Date: 26 March 2017

Minor Cuts in Defense Spending

Defense spending in Russia has decreased, not increased, for the first time in almost a decade. Russian government announced the decrease in defense spending in its draft budget for 2017, 2018 and 2019, made public in October last year. The total reduction over 3 years will equal 6%.


The biggest cut, namely 7%, has been planned in the current year. This means that from over 3.1 trillion rubles (budget for 2016) just 230 billion will be deducted. Despite this cut, Russia’s defense budget for 2017 will still be 14.4% higher than in 2014. This drop in defense spending follows a long period of continuing military budget increase. In the past six years, military spending has increased on average by 19.8% annually. In 2011, it was equal to 1.52 trillion rubles (13.9% of total budget expenditure), in 2012 to 1.81 trillion (14.1%), in 2013 to 2.1 trillion (15.8%), in 2014 to 2.48 trillion (16,7%), in 2015 to 3.18 trillion (20,4%), and in 2016 to 3.16 trillion (19,4%).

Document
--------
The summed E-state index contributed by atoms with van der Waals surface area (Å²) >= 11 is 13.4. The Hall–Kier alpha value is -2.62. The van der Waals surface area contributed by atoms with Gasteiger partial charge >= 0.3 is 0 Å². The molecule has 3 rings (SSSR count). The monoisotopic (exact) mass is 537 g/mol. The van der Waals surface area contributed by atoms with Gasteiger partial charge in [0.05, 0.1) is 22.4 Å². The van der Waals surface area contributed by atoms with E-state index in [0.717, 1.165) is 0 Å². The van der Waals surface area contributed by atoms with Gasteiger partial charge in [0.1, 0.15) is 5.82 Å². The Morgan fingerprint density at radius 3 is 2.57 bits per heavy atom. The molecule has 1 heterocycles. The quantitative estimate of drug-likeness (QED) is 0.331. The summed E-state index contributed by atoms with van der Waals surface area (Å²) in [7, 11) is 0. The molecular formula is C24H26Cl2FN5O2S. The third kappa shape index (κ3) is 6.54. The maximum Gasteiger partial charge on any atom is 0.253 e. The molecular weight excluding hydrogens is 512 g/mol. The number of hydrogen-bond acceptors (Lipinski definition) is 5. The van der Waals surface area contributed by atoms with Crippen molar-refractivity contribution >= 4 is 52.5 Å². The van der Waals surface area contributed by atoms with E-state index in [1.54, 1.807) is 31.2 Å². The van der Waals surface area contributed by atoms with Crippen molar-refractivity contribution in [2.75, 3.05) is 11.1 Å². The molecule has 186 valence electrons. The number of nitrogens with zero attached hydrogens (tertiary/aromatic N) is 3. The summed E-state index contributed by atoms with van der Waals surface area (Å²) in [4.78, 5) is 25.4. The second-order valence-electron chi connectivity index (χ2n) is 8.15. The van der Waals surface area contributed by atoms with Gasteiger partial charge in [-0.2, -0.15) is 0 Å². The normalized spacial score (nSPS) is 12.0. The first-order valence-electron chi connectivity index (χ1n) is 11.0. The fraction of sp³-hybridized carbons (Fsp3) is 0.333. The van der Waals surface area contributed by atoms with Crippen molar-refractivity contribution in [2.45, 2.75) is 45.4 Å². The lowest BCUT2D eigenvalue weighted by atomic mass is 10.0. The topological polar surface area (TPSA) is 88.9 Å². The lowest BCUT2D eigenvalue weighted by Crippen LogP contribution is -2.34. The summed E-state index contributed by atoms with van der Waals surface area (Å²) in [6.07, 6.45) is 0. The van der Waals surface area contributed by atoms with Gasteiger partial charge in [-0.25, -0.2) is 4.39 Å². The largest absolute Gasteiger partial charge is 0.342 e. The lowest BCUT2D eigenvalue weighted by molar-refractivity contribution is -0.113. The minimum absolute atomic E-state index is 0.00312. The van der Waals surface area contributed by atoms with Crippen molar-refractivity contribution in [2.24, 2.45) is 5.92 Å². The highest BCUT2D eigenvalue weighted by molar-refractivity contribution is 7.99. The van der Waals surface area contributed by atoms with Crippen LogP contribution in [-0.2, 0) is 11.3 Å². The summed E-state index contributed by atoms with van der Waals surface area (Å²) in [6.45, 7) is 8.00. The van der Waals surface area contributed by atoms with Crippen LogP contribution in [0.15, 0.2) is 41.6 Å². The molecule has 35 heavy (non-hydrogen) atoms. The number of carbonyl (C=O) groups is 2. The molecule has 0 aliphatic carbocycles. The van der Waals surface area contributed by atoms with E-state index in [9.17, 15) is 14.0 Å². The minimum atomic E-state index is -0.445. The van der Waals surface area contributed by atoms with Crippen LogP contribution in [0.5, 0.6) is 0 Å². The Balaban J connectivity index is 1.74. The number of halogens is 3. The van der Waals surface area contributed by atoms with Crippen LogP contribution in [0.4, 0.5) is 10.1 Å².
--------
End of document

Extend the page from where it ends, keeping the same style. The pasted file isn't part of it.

Moreover, the foreseen reductions will still be lower in the coming years. Following 7% cut in the current year, in 2018 and 2019 defense spending will drop by 3.2% and by 4.8%, respectively. However, the cuts foreseen in the budget may still in fact be lower. Such a situation happened in the past. Besides, the real defense spending is much higher than officially shown in a relevant budget item, as the funds allocated for defense related issues, defense procurement and security are frequently disguised in other parts of the budget, and classified under misleading budget titles, for example education (military academies), science and research (armaments), or humanitarian aid and development (Donbass, Syria). The Putin Russia is very similar to the Soviet Union in this respect – defense spending remains a state secret. Considering the militaristic, aggressive policy pursued by Putin and his specific arms race with the NATO, which judging from what Trump has been saying will only accelerate, no real significant cuts in defense spending may be expected in the coming years. Groups that benefit from such a situation, both in terms of power and financially, are influential and not willing to change it. Such groups include Kremlin’s advocates of confrontation with the West, generals, chiefs of secret services, and presidents of large enterprises getting orders from the army.

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